Date of Graduation
Bachelor of Science
Health, Human Performance and Recreation
Committee Member/Second Reader
Cancer is one of the leading causes of death across the world. Cancer-cachexia is a serious complication induced by cancer resulting in whole body muscle wasting and is responsible for up to 40% of cancer related deaths. Underlying mechanisms of cancer-cachexia are not well understood; however, a loss in oxidative metabolism in skeletal muscle is apparent in cancer-cachexia. PURPOSE: To examine oxidative phenotype of skeletal muscle in tumor bearing mice during progression of cancer-cachexia. METHODS: Mice were implanted with Lewis Lung Carcinoma (LLC) or sham phosphate buffered saline (PBS) at 8 weeks of age. The tumor was allowed to progress for four weeks, with cohorts harvested weekly. Tibialis Anterior (TA) muscle cross sections were stained for Succinate dehydrogenase (SDH) to analyze the percent of oxidative muscle fibers and cross-sectional area (CSA) of SDH positive and negative fibers was analyzed. Immunoblotting was utilized to examine markers of mitochondrial content and biogenesis, specifically peroxisome proliferator-activated receptor- γ coactivator-1α (PGC-1α) and Cytochrome c oxidase-IV (COX-IV). RESULTS: TA weight was approximately 10% lower in 4 week LLC mice when compared to PBS control mice. In the PBS group, 65% of fibers were SDH positive compared to only 40% SDH positive in 4 week LLC mice with no other differences among groups. COX-IV was significantly reduced in 4 week LLC mice compared to PBS with no other differences among groups. No significant differences in PGC-1α were observed. CONCLUSION: LLC in mice may promote a cellular energy crisis leading to a decrease in skeletal muscle oxidative phenotype. Based on my findings, promoting the oxidative phenotype and hence the mitochondrial network could be a potential therapeutic target to treat cancer-cachexia.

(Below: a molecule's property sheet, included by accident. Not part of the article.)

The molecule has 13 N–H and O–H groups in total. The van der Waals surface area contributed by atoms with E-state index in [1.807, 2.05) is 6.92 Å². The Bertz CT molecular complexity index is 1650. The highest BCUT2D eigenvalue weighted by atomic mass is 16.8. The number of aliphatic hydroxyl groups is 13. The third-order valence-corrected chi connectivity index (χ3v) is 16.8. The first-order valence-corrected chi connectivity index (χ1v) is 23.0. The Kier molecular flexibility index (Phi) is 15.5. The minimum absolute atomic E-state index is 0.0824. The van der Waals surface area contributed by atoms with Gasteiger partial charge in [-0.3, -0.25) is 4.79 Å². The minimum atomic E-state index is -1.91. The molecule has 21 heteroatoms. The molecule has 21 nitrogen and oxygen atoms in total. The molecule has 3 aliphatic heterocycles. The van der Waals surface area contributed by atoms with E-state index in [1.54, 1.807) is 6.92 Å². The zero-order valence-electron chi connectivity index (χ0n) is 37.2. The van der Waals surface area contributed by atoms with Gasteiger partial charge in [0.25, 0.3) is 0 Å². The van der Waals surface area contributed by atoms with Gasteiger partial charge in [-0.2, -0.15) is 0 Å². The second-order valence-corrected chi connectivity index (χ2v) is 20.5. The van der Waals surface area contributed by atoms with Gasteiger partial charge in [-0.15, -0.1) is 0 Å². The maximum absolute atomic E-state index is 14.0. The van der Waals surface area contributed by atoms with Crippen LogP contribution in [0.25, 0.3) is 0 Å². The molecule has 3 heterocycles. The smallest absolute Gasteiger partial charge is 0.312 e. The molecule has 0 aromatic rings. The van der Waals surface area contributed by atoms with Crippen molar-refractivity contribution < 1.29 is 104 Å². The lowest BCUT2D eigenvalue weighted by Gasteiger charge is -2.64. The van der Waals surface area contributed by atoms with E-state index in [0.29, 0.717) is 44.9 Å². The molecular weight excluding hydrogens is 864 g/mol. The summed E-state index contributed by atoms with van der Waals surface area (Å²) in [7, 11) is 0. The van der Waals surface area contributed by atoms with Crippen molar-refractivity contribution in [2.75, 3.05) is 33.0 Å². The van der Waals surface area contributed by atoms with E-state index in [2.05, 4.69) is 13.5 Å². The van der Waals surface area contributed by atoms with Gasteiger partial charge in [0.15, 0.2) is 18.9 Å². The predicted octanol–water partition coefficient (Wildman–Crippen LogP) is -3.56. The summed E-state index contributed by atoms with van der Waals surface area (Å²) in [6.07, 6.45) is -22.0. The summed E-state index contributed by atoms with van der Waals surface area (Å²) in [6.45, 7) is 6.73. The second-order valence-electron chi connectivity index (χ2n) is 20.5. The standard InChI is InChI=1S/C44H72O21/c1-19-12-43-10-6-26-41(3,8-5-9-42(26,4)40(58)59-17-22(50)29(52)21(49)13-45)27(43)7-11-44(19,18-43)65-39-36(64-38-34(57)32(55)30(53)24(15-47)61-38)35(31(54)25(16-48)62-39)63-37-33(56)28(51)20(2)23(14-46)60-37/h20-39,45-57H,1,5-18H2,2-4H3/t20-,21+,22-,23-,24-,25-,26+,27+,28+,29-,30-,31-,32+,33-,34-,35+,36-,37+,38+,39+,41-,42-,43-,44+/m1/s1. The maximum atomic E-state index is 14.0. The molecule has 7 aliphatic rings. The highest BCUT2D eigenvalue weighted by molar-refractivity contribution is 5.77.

McCarver, Haley N., "Muscle Oxidative Phenotype in the Progression of Cancer-Cachexia" (2017). Health, Human Performance and Recreation Undergraduate Honors Theses. 48.